Yes you can! These rolls can be frozen either before or after baking- it’s totally up to you. Give them a good 2 hours to thaw if you freeze them before popping them in the oven to bake.
If you freeze them already cooked, they should thaw out in a minute or two in the microwave.
WHAT TO SERVE WITH GARLIC PARMESAN SKILLET ROLLS:
Craving More? Follow Along:
Garlic Parmesan Skillet Rolls
- 1 1/2 cup water lukewarm
- 1.5 tablespoon active dry yeast
- 1/2 teaspoon granulated sugar
- 1/2 cup powdered milk
- 3-4 cups all purpose flour
- 1/2 cup granulated sugar
- 1/4 cup cream cheese
- 1 1/4 teaspoon salt
Garlic Parmesan Butter
- 1 cup butter melted
- 1/2 cup parmesan cheese shredded
- 1/4 cup fresh parsley chopped
- 5 cloves garlic minced
- 2 teaspoon salt or to taste
- 2 teaspoon pepper or to taste
- Preheat the oven to 375F.
- In a small bowl, mix warm water with yeast and 1/2 tsp sugar. Allow to proof until foamy; about 5 minutes. Add the powdered milk, 3 cups of flour, remaining 1/2 cup sugar, cream cheese, salt, and the yeast mixture to the bowl of a stand mixer. Mix until the dough begins to pull away from the side of the bowl, adding flour as needed to create a slightly sticky dough.
- Turn the dough out onto a floured surface and knead a few times. Place the dough in a lightly greased bowl, cover with plastic wrap, and allow to rise for about an hour, or until it's doubled in size.
- Punch the dough down and turn it back onto the floured surface, and knead a few times. Cut the dough in half and roll each half until its 1/2" thick. Cut into rounds with a biscuit cutter. Place each piece around a lightly greased skillet. Cover and let it rise again until doubled in size.
- While the dough is rising, mix the melted butter with parmesan cheese, parsley, garlic, remaining 2 tsp salt, and pepper.
- Brush the rolls generously with the garlic parmesan butter. Bake until golden brown, about 12 minutes.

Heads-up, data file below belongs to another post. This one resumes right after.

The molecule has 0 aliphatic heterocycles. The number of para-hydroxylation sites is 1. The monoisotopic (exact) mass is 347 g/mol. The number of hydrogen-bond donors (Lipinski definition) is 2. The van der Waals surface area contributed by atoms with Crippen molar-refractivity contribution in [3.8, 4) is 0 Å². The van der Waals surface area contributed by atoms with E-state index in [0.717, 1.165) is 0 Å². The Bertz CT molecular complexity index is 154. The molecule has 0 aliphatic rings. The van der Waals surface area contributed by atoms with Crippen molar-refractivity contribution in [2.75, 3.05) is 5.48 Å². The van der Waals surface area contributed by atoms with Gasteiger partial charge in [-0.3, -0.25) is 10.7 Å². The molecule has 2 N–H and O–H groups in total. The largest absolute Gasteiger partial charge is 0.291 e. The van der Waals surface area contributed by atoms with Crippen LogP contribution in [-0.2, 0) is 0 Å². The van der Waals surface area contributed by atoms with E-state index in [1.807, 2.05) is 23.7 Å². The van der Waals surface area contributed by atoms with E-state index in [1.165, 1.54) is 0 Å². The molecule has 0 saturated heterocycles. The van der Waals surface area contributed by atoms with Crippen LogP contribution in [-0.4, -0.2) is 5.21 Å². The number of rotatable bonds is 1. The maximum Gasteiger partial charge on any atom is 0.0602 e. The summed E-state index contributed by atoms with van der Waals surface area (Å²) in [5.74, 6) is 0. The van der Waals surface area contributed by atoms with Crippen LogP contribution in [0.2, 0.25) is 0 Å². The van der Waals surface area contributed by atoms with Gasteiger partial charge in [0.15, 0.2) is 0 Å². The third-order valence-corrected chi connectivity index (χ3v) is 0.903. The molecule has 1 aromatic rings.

Tips & Notes:
- Always check the expiration date on your yeast and make sure it hasn't expired. All your yeast products whether it’s in a jar or a package should be stamped with a “Best if Used by” date. Always make sure you check this date, even when you purchase the yeast, who knows it could have been on the shelf past its expiry date.
- To keep your yeast fresh and longer lasting, unopened yeast packages or jars should be stored in a cool or dry place such as your cupboard. However, you can also store your yeast in the fridge or freezer. If you do store it in the freezer and need to use yeast for your baking, make sure you take out the amount you need and let it sit at room temperature for at least half hour before using.
- Once your yeast package or jar has been opened, you must refrigerate the yeast or freeze it in an airtight container.
- One thing to remember about your yeast, is that it is a living organism and over time it will lose activity, even if you’ve never opened the jar or package. So if you don’t bake often, buy the smaller yeast packages rather than a big jar of yeast.
- If you use whole wheat flour, reduce the amount to 2 1/4-3 cups.
- Nutrition: Please keep in mind that nutritional information is a rough estimate and can vary greatly based on products used.
Leave a Review